perfected, was the most beautiful of all the earthly
• Maritain held that the teacher was indeed a cause in
the education of youth, but an instrumental cause,
necessary for the most part, to be sure, but not the
principal cause of education. The student was the
principal cause of his own education.
• For Maritain(1943), ordered knowledge is essential in
the search for wisdom. The school is directed not
toward wisdom but to equip the students’ mind with
ordered knowledge, thus, enabling the student to
advance toward wisdom in adulthood.
The “What” of Christian Religious
• The “what” for Maritain probably holds the fewest
answers, not because of a scarcity of definitions or
distinctions but because the other questions deal with
religious education in a more direct way.
• The curriculum contains a hierarchy of values which
shows that knowledge and love of what is above time
are superior to, embrace and quicken, knowledge and
love of what is within time.
• The virtue of charity becomes the “supreme virtue”
• The essence and aim of education are the formation and
inner liberation of the human person.
The “Why” of Christian Religious
• The ultimate end of education concerns the human
person in his personal life and spiritual progress, not in
his relationship to the environment.
• The shaping of the will is far more important than the
shaping of the intellect, but it is their interdependence
that enable such a conclusion.
• Wisdom, unlike philosophy, cannot be taught formally:
“wisdom is gained through spiritual experience.”
• Intuition and love are vital virtues because human self-
perfection comes through love, and ultimately it is divine
love that transforms a human being into a person, “a true
original, not a copy.”
• Maritain says formal education needs to foster five
1. Love of truth
2. Love of justice
The “Where” of Christian Religious
• Maritain (1962) contends, “Educators… must not expect
too much from education”.
• He stresses the importance of formal education, but
notes the role of other educational agents, the family and
the Church, in the integral education of the student as a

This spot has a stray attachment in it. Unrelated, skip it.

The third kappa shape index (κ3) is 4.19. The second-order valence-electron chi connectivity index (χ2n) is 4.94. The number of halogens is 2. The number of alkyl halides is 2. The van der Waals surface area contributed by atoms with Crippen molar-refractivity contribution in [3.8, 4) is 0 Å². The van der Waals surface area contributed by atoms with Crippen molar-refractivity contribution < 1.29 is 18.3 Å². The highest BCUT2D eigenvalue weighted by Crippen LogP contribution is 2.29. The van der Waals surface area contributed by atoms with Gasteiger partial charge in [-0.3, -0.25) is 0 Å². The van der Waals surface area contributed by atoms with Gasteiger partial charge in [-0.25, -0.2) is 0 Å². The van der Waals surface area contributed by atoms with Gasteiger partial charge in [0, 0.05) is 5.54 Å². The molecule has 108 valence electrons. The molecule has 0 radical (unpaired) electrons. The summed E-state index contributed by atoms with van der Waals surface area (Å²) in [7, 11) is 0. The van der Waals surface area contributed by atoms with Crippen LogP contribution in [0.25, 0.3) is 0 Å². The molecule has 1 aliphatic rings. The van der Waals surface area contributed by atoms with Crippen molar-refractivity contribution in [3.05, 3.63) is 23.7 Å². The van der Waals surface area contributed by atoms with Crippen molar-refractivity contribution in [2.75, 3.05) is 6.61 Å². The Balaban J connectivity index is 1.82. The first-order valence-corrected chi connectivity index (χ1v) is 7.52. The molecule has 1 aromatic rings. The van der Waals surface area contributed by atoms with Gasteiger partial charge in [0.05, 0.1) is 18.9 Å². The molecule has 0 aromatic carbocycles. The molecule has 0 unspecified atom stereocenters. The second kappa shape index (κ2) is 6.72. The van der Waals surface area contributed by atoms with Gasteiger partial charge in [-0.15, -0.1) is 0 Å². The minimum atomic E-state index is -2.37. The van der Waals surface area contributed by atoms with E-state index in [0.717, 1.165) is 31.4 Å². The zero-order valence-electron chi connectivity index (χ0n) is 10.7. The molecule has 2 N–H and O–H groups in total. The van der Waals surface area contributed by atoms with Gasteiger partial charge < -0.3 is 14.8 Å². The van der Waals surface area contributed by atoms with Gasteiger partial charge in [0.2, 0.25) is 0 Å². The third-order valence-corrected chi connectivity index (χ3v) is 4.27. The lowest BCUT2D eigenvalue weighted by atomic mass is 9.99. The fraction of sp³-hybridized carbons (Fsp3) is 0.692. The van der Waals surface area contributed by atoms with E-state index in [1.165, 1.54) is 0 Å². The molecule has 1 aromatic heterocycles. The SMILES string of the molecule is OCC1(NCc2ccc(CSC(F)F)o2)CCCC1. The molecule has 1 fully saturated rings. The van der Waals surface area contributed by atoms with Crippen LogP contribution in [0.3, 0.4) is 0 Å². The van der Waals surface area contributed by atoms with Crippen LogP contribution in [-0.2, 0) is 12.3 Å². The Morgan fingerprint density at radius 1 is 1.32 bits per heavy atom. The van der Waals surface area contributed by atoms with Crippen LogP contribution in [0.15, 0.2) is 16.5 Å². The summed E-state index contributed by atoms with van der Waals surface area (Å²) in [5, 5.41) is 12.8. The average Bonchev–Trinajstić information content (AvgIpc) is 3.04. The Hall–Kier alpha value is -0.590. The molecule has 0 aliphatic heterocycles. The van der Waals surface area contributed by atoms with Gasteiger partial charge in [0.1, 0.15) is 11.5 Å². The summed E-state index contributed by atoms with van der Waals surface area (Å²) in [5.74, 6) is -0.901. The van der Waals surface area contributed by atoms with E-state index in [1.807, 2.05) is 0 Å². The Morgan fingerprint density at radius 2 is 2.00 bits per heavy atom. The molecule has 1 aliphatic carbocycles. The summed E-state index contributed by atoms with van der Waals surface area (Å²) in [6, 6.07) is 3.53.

• Formal learning is only a part of the educational process:
“the school system is only a partial I and inchoative
agency with respect to the task of education.
The “How” of Christian Religious
• For Maritain, the “how” is realized through an integrated curriculum,
one which lays particular stress upon the liberal arts and humanities.
• Maritain insists that educators must be sensitive to the mysterious
identity of the student, one to be respected rather than uncovered.
• By appealing to the intelligence and the free will of the student, the
teacher must make sure that nothing is done without understanding
• It is rooted in the conviction that the freedom of independence is
dependent upon the internalizations of the two greatest
commandments: love of God and love of one’s neighbor as oneself.
The “When” of Christian Religious
• Education is a gradual and ascending process.
• Knowledge advances step by step and depends upon
collected wisdom and experience, particularly the
aspirations of the human person.
• Education in general and religious education in particular
cannot ignore the social environment or the concerns
and anxieties of the age.
Passages from Education at the
• Teaching is an art; the teacher is an artist
• The teacher has further to comfort the mind of the pupil
by putting before his eyes the logical connections
between ideas which the analytical or deductive power of
the pupil's mind is perhaps not strong enough to
establish by itself.
• The principal agent in education, the primary dynamic
factor or propelling force, is the internal vital principle in
the one to be educated . .
• Any education which considers the teacher as the
principal agent perverts the very nature of the